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Free Radic Biol Med. 2013 Sep;62:132-144. doi: 10.1016/j.freeradbiomed.2013.01.018. Epub 2013 Feb 4.

Parkinson disease: from pathology to molecular disease mechanisms.

Author information

1
Parkinson's Disease Research Group, Centre for Neuroinflammation & Neurodegeneration, Division of Brain Sciences, Faculty of Medicine, Imperial College London, Hammersmith Hospital Campus, London, UK.
2
Neurodegenerative Diseases Research Group, Institute of Pharmaceutical Science, School of Biomedical Sciences, King's College London, London SE1 9NH, UK. Electronic address: peter.jenner@kcl.ac.uk.

Abstract

Parkinson disease (PD) is a complex neurodegenerative disorder with both motor and nonmotor symptoms owing to a spreading process of neuronal loss in the brain. At present, only symptomatic treatment exists and nothing can be done to halt the degenerative process, as its cause remains unclear. Risk factors such as aging, genetic susceptibility, and environmental factors all play a role in the onset of the pathogenic process but how these interlink to cause neuronal loss is not known. There have been major advances in the understanding of mechanisms that contribute to nigral dopaminergic cell death, including mitochondrial dysfunction, oxidative stress, altered protein handling, and inflammation. However, it is not known if the same processes are responsible for neuronal loss in nondopaminergic brain regions. Many of the known mechanisms of cell death are mirrored in toxin-based models of PD, but neuronal loss is rapid and not progressive and limited to dopaminergic cells, and drugs that protect against toxin-induced cell death have not translated into neuroprotective therapies in humans. Gene mutations identified in rare familial forms of PD encode proteins whose functions overlap widely with the known molecular pathways in sporadic disease and these have again expanded our knowledge of the neurodegenerative process but again have so far failed to yield effective models of sporadic disease when translated into animals. We seem to be missing some key parts of the jigsaw, the trigger event starting many years earlier in the disease process, and what we are looking at now is merely part of a downstream process that is the end stage of neuronal death.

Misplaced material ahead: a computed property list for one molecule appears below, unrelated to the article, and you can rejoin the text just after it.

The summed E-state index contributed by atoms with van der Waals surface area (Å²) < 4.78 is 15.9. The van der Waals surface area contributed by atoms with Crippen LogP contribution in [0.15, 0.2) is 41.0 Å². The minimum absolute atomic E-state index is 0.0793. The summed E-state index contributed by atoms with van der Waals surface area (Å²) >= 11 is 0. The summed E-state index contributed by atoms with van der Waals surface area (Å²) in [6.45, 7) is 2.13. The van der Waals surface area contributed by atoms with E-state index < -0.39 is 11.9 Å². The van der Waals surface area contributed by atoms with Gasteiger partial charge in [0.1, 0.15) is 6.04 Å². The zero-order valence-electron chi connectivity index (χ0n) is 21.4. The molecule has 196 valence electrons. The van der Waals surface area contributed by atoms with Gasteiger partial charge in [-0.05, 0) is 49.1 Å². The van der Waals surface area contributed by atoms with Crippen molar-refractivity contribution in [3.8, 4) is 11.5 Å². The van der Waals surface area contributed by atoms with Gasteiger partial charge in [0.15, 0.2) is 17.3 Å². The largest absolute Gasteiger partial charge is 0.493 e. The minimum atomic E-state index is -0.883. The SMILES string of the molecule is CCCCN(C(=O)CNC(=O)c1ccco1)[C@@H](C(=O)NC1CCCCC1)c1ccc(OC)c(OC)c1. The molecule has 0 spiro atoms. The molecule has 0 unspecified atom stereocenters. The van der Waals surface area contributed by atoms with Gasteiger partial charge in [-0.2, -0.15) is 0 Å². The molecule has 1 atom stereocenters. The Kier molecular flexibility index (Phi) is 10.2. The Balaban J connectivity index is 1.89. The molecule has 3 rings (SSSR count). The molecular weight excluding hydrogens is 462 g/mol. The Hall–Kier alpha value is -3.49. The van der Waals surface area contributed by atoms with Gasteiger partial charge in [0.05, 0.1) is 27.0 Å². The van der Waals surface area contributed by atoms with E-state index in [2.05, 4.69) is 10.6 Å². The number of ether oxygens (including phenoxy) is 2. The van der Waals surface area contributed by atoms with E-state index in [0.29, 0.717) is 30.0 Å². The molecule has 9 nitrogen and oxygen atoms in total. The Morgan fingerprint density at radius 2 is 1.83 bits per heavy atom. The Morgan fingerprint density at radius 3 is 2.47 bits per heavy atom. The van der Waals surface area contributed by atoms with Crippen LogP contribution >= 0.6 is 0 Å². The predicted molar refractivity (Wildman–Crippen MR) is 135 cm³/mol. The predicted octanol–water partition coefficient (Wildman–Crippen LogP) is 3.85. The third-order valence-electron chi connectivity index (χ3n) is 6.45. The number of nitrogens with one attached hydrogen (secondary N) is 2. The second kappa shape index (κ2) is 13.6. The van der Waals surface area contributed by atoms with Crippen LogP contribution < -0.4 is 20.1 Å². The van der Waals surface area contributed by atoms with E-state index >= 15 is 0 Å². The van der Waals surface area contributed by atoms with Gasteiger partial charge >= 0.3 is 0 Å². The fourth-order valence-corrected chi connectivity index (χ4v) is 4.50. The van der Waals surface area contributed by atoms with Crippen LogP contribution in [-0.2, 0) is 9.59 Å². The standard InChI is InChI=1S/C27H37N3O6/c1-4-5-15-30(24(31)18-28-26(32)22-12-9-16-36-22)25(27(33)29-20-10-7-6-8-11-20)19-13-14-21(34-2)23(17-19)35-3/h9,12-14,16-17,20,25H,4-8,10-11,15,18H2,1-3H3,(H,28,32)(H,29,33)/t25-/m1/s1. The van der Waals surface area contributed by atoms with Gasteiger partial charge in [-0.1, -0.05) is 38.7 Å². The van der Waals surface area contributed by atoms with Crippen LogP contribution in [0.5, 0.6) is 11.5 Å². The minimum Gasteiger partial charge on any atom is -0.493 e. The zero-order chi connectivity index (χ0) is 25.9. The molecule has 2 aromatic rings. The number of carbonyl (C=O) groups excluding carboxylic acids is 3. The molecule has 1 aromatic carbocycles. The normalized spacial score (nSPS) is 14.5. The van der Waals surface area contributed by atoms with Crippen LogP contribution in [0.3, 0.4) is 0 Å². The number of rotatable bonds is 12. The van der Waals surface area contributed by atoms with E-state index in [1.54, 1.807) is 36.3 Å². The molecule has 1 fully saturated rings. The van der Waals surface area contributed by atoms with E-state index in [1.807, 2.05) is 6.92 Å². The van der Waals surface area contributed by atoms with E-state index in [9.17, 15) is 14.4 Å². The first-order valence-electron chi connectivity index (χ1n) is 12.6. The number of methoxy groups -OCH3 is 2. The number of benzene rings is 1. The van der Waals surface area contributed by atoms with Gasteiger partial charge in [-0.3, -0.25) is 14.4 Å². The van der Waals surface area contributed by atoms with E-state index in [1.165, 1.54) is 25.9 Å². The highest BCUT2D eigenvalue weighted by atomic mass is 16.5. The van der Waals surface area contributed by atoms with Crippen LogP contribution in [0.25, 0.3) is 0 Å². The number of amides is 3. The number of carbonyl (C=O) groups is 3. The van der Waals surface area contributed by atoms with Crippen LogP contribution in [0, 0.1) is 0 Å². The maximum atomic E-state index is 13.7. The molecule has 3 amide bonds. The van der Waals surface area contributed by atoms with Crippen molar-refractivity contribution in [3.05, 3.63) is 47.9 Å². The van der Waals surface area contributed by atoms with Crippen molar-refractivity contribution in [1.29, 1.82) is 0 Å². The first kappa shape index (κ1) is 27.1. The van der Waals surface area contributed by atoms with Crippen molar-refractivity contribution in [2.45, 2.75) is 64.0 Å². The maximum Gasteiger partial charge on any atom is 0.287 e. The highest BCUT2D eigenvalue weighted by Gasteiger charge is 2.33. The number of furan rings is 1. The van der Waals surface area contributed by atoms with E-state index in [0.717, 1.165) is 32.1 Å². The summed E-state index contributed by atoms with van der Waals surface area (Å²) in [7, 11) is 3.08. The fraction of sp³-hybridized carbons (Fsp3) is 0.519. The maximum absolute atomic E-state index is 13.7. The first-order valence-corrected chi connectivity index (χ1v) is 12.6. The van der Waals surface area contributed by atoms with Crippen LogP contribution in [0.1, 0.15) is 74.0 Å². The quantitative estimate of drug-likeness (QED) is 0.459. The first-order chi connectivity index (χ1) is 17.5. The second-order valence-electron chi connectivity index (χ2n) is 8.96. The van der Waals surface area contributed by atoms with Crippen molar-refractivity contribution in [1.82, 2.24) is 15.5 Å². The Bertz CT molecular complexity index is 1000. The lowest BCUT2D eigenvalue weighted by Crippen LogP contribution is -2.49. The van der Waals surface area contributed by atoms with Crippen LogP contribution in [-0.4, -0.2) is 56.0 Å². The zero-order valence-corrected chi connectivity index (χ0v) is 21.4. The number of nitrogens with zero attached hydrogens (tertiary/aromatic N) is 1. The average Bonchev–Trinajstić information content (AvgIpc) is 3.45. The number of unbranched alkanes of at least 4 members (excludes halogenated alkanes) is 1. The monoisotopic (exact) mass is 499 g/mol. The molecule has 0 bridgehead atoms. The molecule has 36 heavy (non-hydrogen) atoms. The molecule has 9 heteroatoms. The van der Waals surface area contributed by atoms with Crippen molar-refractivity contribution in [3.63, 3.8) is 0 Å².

KEYWORDS:

1-methyl-4-phenyl-1,2,3,6-tetrahydropyridine; 1-methyl-4-phenylpyridinium; 6-OHDA; 6-hydroxy dopamine; DBS; Free radicals; GBA; GWAS; Genes; HLA; IL; Inflammation; LAMP2A; LPS; LRRK2; MAO-B; MPP(+); MPTP; Mitochondrial dysfunction; NMS; Neuroprotection; Oxidative stress; PD; PGC-1α; PINK1; Parkinson disease; Protein handling; SNc; STN; TNF-α; UCH-L1; UPS; deep brain stimulation; genome-wide association studies; glucocerebrosidase; human leukocyte antigen; interleukin; leucine-rich repeat kinase 2; lipopolysaccharide; lysosome-associated membrane protein type 2A; mitochondrial DNA; monoamine oxidase-B; mtDNA; nonmotor symptoms; peroxisome proliferator-activated receptor γ coactivator-1α; phosphatase and tensin homolog-inducible kinase 1; substantia nigra pars compacta; subthalamic nucleus; tumor necrosis factor-α; ubiquitin carboxyl-terminal hydrolase L1; ubiquitin–proteasome system

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